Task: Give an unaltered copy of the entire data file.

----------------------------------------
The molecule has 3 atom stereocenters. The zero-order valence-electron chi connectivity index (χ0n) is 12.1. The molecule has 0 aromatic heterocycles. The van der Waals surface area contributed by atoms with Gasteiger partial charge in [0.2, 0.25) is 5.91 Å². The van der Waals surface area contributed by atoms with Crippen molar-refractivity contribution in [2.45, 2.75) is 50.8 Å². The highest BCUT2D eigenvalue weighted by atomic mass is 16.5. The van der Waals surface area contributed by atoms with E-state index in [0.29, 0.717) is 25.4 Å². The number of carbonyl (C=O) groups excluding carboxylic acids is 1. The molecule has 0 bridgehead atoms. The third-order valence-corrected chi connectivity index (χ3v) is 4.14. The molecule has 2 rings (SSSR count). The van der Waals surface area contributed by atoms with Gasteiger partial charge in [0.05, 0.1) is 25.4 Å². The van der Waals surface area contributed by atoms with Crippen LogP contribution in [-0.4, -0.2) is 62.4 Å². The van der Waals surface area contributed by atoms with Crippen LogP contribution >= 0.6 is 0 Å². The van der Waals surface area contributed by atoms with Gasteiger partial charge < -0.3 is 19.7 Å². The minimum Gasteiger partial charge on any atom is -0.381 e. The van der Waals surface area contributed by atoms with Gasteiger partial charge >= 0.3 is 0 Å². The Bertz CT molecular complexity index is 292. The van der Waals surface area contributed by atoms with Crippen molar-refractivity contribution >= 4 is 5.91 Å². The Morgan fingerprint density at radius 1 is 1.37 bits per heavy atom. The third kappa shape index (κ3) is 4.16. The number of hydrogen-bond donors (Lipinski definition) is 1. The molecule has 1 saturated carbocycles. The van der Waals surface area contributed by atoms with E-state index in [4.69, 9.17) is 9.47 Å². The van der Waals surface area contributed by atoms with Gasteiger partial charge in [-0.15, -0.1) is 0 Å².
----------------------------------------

The molecule has 3 atom stereocenters. The zero-order valence-electron chi connectivity index (χ0n) is 12.1. The molecule has 0 aromatic heterocycles. The van der Waals surface area contributed by atoms with Gasteiger partial charge in [0.2, 0.25) is 5.91 Å². The van der Waals surface area contributed by atoms with Crippen molar-refractivity contribution in [2.45, 2.75) is 50.8 Å². The highest BCUT2D eigenvalue weighted by atomic mass is 16.5. The van der Waals surface area contributed by atoms with E-state index in [0.29, 0.717) is 25.4 Å². The number of carbonyl (C=O) groups excluding carboxylic acids is 1. The molecule has 0 bridgehead atoms. The third-order valence-corrected chi connectivity index (χ3v) is 4.14. The molecule has 2 rings (SSSR count). The van der Waals surface area contributed by atoms with Gasteiger partial charge in [0.05, 0.1) is 25.4 Å². The van der Waals surface area contributed by atoms with Crippen LogP contribution in [-0.4, -0.2) is 62.4 Å². The van der Waals surface area contributed by atoms with Crippen LogP contribution >= 0.6 is 0 Å². The van der Waals surface area contributed by atoms with Gasteiger partial charge < -0.3 is 19.7 Å². The minimum Gasteiger partial charge on any atom is -0.381 e. The van der Waals surface area contributed by atoms with Gasteiger partial charge >= 0.3 is 0 Å². The Bertz CT molecular complexity index is 292. The van der Waals surface area contributed by atoms with Crippen molar-refractivity contribution >= 4 is 5.91 Å². The Morgan fingerprint density at radius 1 is 1.37 bits per heavy atom. The third kappa shape index (κ3) is 4.16. The number of hydrogen-bond donors (Lipinski definition) is 1. The molecule has 1 saturated carbocycles. The van der Waals surface area contributed by atoms with E-state index in [4.69, 9.17) is 9.47 Å². The van der Waals surface area contributed by atoms with Gasteiger partial charge in [-0.15, -0.1) is 0 Å².